• 1 box Butter Golden Cake Mix
  • 4 Eggs
  • 7 Tbsp Softened Butter
  • 1/2 cup Milk
  • 1 cup Fresh Blueberries
  • 1 cup White Chocolate Chips
  • 1 small box of each Jello Instant Pudding -- Cheesecake Flavor and White Chocolate Flavor
  • 2 8 oz packages Softened Cream Cheese
  • 1 1/2 cups Heavy Whipping Cream
  • 1 Tbsp Vanilla Extract
  • 1 1/2 cups or to taste Powdered Sugar
  • 120 mL Water
  • 4 tsp Powdered gelatin
  • 200 g White Chocolate Chips
  • 140 mL Sweetened Condensed Milk
  • 200 g Caster Sugar
  • 100 mL Water
  • 200 g Glucose
  • Food safe acetate, cut to length of circumference of 9 in pan
  • 9 in springform pan
  • 8 in cake pan
  • to taste Blueberry Jam
  • 2 1/2 cups Heavy Whipping Cream
  • 1 tsp Lemon zest
  • 1 jar Lemon curd
This is a multi-step process. First we'll tackle the cake, then the filling, followed by the frosting, and finally the mirror glaze. Here we go!1. Combine cake mix, eggs, butter, cheesecake pudding mix, and milk in bowl of stand mixer. 2. Using paddle attachment, beat at low for 30 seconds to just combine and then for 3 minutes until fully combined at high.3. Fold in the 1 cup of chocolate chips and blueberries.4. Bake in an 8 inch pan (3 inches deep) at 350 degrees for approximately one hour, or until set but not overdone. Cool on wire rack.While the cake bakes, work on the filling. . .1. Using the whisk attachment, beat the 2 1/2 cups of whipping cream and package of white chocolate instant pudding on high until stiff soft peaks.2. Add blueberry jam to taste. Refrigerate until needed.While the cake cools, work on the frosting. . . 1. Combine cream cheese, 1 1/2 cup whipping cream, vanilla, and lemon zest until smooth.2. Add powdered sugar and beat with a paddle attachment until well combined. Refrigerate until needed.When the cake is completely cool. . .1. Torte and fill with blueberry white chocolate whipped cream and lemon curd.2. Line the side of the springform pan with the acetate and cut down so that the acetate is exactly the height of the pan. The acetate should be flush with the side of the springform pan. Use a dab of frosting/filling to adhere the acetate to the edge of the pan if necessary.3. Center the filled cake in the springform pan. There should be a small gap between the cake and the acetate. 4. Using a piping bag with a large tip, fill the gaps between the cake and the acetate with the cheesecake frosting. To ensure that the sides of the cake have equal frosting all the way around, make sure that you move the piping bag around the cake as you fill. Fill as tightly as possible, so that there aren't air pockets in the frosting.5. Add a layer of frosting to the top of the cake and run a frosting spatula over the top of the cake pan to smooth. This should ensure that the top of the frosting is flat and even, and level with the top of the pan.6. Cover with saran wrap and freeze until ready to frost, at least overnight.Now to make the mirror glaze. . .1. Sprinkle gelatin over the 120 mL of water, in a large bowl. Let stand for at least 5 minutes.2. Melt the 200 g of white chocolate in a double boiler or in the microwave. Set aside to cool slightly.3. Add the white chocolate and condensed milk to the gelatin mixture and set aside.4. Heat the caster sugar, 100 mL of water, and glucose while stirring constantly, until the mixture reaches 217 degrees F.5. Pour heated mixture over gelatin and blend with a hand mixer until smooth.6. Now is the time to separate into smaller bowls and dye as desired. (Gel color always!)7. Cover the bowls and refrigerate for at least 12 hours.Time to glaze!1. Take the cake out of the freezer and onto the counter top.2. Unwrap. Carefully unclasp the sides of the springform pan and peel away the acetate.3. Due to the technique, the frosting should already be extremely smooth. But, take care of any dents that may have occurred by using a spatula dipped in hot water to smooth the surface to perfection. Any imperfections can cause the mirror glaze to catch.4. When the cake is perfectly smooth, place on top of a cooling rack, which itself is on a rimmed cookie sheet.5. Pour the mirror glaze over the cake, quickly, making sure to move the bowl around as you pour so that there aren't any bare spots. (The sides are the hardest.)6. Immediately after completing pouring one color, smooth with a spatula by wiping from one side to another. This glaze sets VERY quickly, so if this isn't done immediately, the only thing accomplished with swiping will be to pull the glaze off of the cake in chunks.7. If you choose to use another color, repeat the above steps, remembering to wipe quickly to maintain that shiny perfect surface.Other notes: This cake can be froze for up to a couple of weeks without affecting the appearance at all. Before serving, defrost overnight in refrigerator.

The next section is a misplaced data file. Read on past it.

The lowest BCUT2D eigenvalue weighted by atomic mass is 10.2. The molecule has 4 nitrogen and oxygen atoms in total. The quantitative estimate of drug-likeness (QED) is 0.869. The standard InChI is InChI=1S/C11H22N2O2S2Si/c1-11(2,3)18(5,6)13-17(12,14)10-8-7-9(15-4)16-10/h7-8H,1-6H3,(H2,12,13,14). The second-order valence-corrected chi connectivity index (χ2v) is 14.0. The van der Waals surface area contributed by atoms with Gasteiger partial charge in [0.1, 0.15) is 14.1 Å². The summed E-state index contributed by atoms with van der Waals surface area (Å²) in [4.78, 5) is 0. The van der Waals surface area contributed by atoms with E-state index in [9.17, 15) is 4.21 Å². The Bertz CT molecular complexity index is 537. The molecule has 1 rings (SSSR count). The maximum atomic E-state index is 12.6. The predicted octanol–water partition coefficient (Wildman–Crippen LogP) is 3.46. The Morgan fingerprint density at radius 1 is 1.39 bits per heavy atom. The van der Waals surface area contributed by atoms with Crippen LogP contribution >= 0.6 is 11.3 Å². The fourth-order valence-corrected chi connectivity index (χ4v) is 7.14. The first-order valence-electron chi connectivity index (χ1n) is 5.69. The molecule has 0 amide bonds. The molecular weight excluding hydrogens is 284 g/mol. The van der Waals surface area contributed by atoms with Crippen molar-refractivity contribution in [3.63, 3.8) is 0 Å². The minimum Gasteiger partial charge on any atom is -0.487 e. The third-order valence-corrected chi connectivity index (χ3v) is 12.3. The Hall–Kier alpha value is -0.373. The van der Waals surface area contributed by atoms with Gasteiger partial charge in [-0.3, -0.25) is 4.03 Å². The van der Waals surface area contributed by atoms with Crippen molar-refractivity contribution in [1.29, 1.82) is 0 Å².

Prep time: Cook time: Total time: Yield: 1 9" cake

And there you have it.  Just look at those reflections!  For the record, (and to answer the question) this is probably not the shiniest in the land, but it's pretty darn close!